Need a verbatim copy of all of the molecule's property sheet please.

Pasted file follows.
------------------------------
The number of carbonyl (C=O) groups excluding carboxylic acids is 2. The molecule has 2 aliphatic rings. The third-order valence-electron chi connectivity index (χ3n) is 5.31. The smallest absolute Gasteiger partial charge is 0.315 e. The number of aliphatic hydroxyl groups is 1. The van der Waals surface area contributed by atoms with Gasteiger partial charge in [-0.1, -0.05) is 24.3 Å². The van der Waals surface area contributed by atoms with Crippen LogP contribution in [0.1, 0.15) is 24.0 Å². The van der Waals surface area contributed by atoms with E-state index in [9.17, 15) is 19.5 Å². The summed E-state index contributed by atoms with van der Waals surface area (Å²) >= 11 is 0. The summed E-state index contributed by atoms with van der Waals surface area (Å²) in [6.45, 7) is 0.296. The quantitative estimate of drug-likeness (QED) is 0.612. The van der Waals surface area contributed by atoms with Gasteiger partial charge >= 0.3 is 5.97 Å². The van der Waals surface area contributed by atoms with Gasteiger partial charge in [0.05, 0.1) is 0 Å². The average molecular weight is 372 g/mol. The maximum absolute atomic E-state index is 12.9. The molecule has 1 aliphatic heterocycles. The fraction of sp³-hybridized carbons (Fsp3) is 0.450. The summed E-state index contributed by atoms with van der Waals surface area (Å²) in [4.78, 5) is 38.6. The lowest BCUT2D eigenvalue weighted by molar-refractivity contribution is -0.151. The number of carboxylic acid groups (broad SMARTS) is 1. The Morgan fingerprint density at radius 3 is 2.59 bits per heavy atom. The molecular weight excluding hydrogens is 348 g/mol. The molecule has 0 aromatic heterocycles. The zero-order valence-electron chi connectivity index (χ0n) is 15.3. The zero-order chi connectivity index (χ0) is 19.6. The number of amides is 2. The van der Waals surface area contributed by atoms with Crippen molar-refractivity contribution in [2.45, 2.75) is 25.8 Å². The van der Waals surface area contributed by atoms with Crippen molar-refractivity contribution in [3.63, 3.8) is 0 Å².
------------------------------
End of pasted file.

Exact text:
The number of carbonyl (C=O) groups excluding carboxylic acids is 2. The molecule has 2 aliphatic rings. The third-order valence-electron chi connectivity index (χ3n) is 5.31. The smallest absolute Gasteiger partial charge is 0.315 e. The number of aliphatic hydroxyl groups is 1. The van der Waals surface area contributed by atoms with Gasteiger partial charge in [-0.1, -0.05) is 24.3 Å². The van der Waals surface area contributed by atoms with Crippen LogP contribution in [0.1, 0.15) is 24.0 Å². The van der Waals surface area contributed by atoms with E-state index in [9.17, 15) is 19.5 Å². The summed E-state index contributed by atoms with van der Waals surface area (Å²) >= 11 is 0. The summed E-state index contributed by atoms with van der Waals surface area (Å²) in [6.45, 7) is 0.296. The quantitative estimate of drug-likeness (QED) is 0.612. The van der Waals surface area contributed by atoms with Gasteiger partial charge >= 0.3 is 5.97 Å². The van der Waals surface area contributed by atoms with Gasteiger partial charge in [0.05, 0.1) is 0 Å². The average molecular weight is 372 g/mol. The maximum absolute atomic E-state index is 12.9. The molecule has 1 aliphatic heterocycles. The fraction of sp³-hybridized carbons (Fsp3) is 0.450. The summed E-state index contributed by atoms with van der Waals surface area (Å²) in [4.78, 5) is 38.6. The lowest BCUT2D eigenvalue weighted by molar-refractivity contribution is -0.151. The number of carboxylic acid groups (broad SMARTS) is 1. The Morgan fingerprint density at radius 3 is 2.59 bits per heavy atom. The molecular weight excluding hydrogens is 348 g/mol. The molecule has 0 aromatic heterocycles. The zero-order valence-electron chi connectivity index (χ0n) is 15.3. The zero-order chi connectivity index (χ0) is 19.6. The number of amides is 2. The van der Waals surface area contributed by atoms with Crippen molar-refractivity contribution in [2.45, 2.75) is 25.8 Å². The van der Waals surface area contributed by atoms with Crippen molar-refractivity contribution in [3.63, 3.8) is 0 Å².